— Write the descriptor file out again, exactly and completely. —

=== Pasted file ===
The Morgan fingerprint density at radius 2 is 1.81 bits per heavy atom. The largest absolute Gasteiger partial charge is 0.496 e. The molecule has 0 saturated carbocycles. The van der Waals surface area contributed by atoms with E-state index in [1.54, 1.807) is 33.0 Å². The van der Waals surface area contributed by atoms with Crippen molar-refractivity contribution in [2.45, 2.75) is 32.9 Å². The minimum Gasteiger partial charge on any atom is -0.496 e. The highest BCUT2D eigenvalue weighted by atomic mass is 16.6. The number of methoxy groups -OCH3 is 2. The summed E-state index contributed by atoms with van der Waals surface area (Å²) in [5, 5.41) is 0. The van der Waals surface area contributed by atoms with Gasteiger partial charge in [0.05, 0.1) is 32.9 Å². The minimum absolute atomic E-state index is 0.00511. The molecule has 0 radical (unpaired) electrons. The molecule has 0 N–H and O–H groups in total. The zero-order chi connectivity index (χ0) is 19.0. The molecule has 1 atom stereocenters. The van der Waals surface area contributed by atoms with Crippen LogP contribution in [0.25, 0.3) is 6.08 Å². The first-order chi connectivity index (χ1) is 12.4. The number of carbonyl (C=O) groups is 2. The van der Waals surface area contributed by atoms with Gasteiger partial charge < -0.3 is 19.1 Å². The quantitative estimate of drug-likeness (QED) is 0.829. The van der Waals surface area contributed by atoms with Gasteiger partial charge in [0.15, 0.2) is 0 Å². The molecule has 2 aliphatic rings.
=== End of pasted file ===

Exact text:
The Morgan fingerprint density at radius 2 is 1.81 bits per heavy atom. The largest absolute Gasteiger partial charge is 0.496 e. The molecule has 0 saturated carbocycles. The van der Waals surface area contributed by atoms with E-state index in [1.54, 1.807) is 33.0 Å². The van der Waals surface area contributed by atoms with Crippen molar-refractivity contribution in [2.45, 2.75) is 32.9 Å². The minimum Gasteiger partial charge on any atom is -0.496 e. The highest BCUT2D eigenvalue weighted by atomic mass is 16.6. The number of methoxy groups -OCH3 is 2. The summed E-state index contributed by atoms with van der Waals surface area (Å²) in [5, 5.41) is 0. The van der Waals surface area contributed by atoms with Gasteiger partial charge in [0.05, 0.1) is 32.9 Å². The minimum absolute atomic E-state index is 0.00511. The molecule has 0 radical (unpaired) electrons. The molecule has 0 N–H and O–H groups in total. The zero-order chi connectivity index (χ0) is 19.0. The molecule has 1 atom stereocenters. The van der Waals surface area contributed by atoms with Crippen LogP contribution in [0.25, 0.3) is 6.08 Å². The first-order chi connectivity index (χ1) is 12.4. The number of carbonyl (C=O) groups is 2. The van der Waals surface area contributed by atoms with Gasteiger partial charge < -0.3 is 19.1 Å². The quantitative estimate of drug-likeness (QED) is 0.829. The van der Waals surface area contributed by atoms with Gasteiger partial charge in [0.15, 0.2) is 0 Å². The molecule has 2 aliphatic rings.